One bright light leading an environmental revolution in the sector is Sombra Mezcal. Founded by Master Sommelier Richard Betts in 2006, the brand recently built a new distillery from the ground up, putting a lot of thought into how to make a sustainable mezcal. This meant looking at energy use, waste disposal, and key inputs like wood and water.

Unlike tequila, mezcal is cooked over a wood fire in underground pits prior to fermentation. This step is what imparts the characteristically smoky flavor. But wood is only a renewable resource if you reforest in proportion to what you burn, so Sombra has committed to firing its ovens with timber from certified sustainable sources.

In the photo: Sombra Mezcal bottle Credit: Sombrea Mezcal

Similar attention was given to energy and water use at the distillery. The copper stills are insulated and were converted to gas for greater efficiency, water now comes from rain harvested on the distillery roof, and solar panels power the mechanical millstone.

But it is really in moving toward zero-waste that Sombra shines. Sombra has composted some of its leftover agave, much like many of the largest tequila producers, but the brand has also launched a green building experiment that is in keeping with the architectural traditions of its home in Oaxaca.

In partnership with Consultorio de Asesoría Arquitectónica, Sombra has developed a process for making adobe bricks with its solid and liquid distillery waste, and they completed construction of the first house made with their mezcal waste on Earth Day 2018. This home replaces a dwelling that was destroyed last year during the earthquakes that shook Oaxaca.

According to Alejandro Montes, lead architect on the project, he and his team of volunteers have converted 45,000 liters of vinaza and 42 cubic meters of bagazo into 8,000 adobe bricks, and they used an additional 16,000 liters of vinaza and 1.4 cubic meters of bagazo during construction of the house.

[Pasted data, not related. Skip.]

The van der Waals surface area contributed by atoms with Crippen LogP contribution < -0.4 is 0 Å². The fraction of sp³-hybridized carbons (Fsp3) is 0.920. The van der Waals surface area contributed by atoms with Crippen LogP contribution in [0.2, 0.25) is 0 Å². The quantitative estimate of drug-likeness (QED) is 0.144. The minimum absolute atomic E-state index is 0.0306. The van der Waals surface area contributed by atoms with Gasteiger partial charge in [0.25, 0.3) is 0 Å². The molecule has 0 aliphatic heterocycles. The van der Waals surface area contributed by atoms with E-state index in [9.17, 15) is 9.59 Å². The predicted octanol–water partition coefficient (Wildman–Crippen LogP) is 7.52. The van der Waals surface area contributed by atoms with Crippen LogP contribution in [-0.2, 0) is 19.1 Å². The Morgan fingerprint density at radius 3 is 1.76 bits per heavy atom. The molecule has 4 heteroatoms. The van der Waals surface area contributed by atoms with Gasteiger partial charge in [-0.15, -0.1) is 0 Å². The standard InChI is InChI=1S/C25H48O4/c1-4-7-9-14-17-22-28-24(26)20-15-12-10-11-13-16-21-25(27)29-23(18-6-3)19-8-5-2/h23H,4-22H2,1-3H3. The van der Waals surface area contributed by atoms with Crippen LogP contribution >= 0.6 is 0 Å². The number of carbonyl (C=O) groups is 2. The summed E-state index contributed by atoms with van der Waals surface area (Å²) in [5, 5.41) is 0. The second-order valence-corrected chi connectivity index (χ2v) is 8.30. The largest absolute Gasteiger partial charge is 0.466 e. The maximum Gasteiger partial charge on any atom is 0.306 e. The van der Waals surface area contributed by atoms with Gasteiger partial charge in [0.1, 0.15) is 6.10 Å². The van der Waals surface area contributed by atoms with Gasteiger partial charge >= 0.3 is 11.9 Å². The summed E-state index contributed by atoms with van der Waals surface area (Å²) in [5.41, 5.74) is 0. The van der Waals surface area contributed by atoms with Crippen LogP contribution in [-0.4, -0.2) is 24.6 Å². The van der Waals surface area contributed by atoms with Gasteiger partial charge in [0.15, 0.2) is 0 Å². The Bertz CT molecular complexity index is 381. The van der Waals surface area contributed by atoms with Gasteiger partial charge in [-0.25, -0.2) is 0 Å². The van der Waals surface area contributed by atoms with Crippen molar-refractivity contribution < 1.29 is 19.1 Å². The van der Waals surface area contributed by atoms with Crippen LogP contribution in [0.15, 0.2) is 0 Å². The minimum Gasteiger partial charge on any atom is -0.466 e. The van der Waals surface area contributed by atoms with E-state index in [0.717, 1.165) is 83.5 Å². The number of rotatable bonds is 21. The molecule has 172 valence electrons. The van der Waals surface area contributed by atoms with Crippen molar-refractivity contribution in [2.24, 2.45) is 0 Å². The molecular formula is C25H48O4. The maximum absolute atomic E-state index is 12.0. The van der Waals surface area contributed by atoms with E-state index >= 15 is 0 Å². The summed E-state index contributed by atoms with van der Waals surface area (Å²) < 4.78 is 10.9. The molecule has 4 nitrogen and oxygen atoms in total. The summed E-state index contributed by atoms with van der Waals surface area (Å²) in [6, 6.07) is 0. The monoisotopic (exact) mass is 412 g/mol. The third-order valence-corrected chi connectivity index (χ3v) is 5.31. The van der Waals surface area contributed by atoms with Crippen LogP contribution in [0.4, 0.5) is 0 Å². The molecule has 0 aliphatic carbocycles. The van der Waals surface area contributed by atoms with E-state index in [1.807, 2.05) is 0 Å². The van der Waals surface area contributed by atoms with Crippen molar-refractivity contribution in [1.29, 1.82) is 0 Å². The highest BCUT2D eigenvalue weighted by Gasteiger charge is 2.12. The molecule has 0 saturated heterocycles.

In the photo: Agave at its base, ready for the fire Credit: Shutterstock

Sombra has been working with other local and major producers of agave spirits to share best practices and spread the adoption of these sustainability techniques across the industry. Recently dozens of them met to learn about Sombra’s methods in the town of Santiago Matatlán, where they agreed to put their community on a path toward zero emissions.

And there are signs that these innovations are catching on across Mexico. The Jose Cuervo foundation recently announced that it would sponsor a contest for sustainable social housing made with byproducts of the tequila industry at the 2nd International Congress on Sustainable Housing.

Taken together, and scaled up, these initiatives give tequila and mezcal a shot at becoming the world’s most interesting sustainable spirits.

Editors Note: The opinions expressed here by columnists are their own, not those of

About the Author /

Evan O’Neil is an independent communications professional specializing in public relations for environmental and nonprofit clients. He consults with Sombra Mezcal on fulfilling its mandate as a business member of 1% for the Planet. Previously Evan directed the Open Election Initiative and was editor of Policy Innovations magazine for Carnegie Council. He is a board member of Climate Ride and an active, sustainable transportation advocate based in New York City.